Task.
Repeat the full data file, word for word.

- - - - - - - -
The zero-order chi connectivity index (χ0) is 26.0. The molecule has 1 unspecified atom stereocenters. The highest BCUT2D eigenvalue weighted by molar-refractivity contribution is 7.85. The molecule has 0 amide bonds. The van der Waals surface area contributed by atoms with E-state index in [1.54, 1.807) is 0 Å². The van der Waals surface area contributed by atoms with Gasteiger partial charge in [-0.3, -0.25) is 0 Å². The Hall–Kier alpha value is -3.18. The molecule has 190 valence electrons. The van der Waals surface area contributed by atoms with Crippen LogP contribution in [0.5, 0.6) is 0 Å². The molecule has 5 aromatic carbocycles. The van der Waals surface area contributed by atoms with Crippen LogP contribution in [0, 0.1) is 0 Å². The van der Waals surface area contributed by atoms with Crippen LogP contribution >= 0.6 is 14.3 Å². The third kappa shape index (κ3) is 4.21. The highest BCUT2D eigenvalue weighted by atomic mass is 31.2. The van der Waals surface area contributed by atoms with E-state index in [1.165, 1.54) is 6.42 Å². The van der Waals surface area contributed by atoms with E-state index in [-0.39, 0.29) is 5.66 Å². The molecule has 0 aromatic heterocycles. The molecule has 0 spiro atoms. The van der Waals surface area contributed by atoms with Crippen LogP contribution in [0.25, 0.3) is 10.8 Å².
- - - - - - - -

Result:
The zero-order chi connectivity index (χ0) is 26.0. The molecule has 1 unspecified atom stereocenters. The highest BCUT2D eigenvalue weighted by molar-refractivity contribution is 7.85. The molecule has 0 amide bonds. The van der Waals surface area contributed by atoms with E-state index in [1.54, 1.807) is 0 Å². The van der Waals surface area contributed by atoms with Gasteiger partial charge in [-0.3, -0.25) is 0 Å². The Hall–Kier alpha value is -3.18. The molecule has 190 valence electrons. The van der Waals surface area contributed by atoms with Crippen LogP contribution in [0.5, 0.6) is 0 Å². The molecule has 5 aromatic carbocycles. The van der Waals surface area contributed by atoms with Crippen LogP contribution in [0, 0.1) is 0 Å². The van der Waals surface area contributed by atoms with Crippen LogP contribution >= 0.6 is 14.3 Å². The third kappa shape index (κ3) is 4.21. The highest BCUT2D eigenvalue weighted by atomic mass is 31.2. The van der Waals surface area contributed by atoms with E-state index in [1.165, 1.54) is 6.42 Å². The van der Waals surface area contributed by atoms with E-state index in [-0.39, 0.29) is 5.66 Å². The molecule has 0 aromatic heterocycles. The molecule has 0 spiro atoms. The van der Waals surface area contributed by atoms with Crippen LogP contribution in [0.25, 0.3) is 10.8 Å².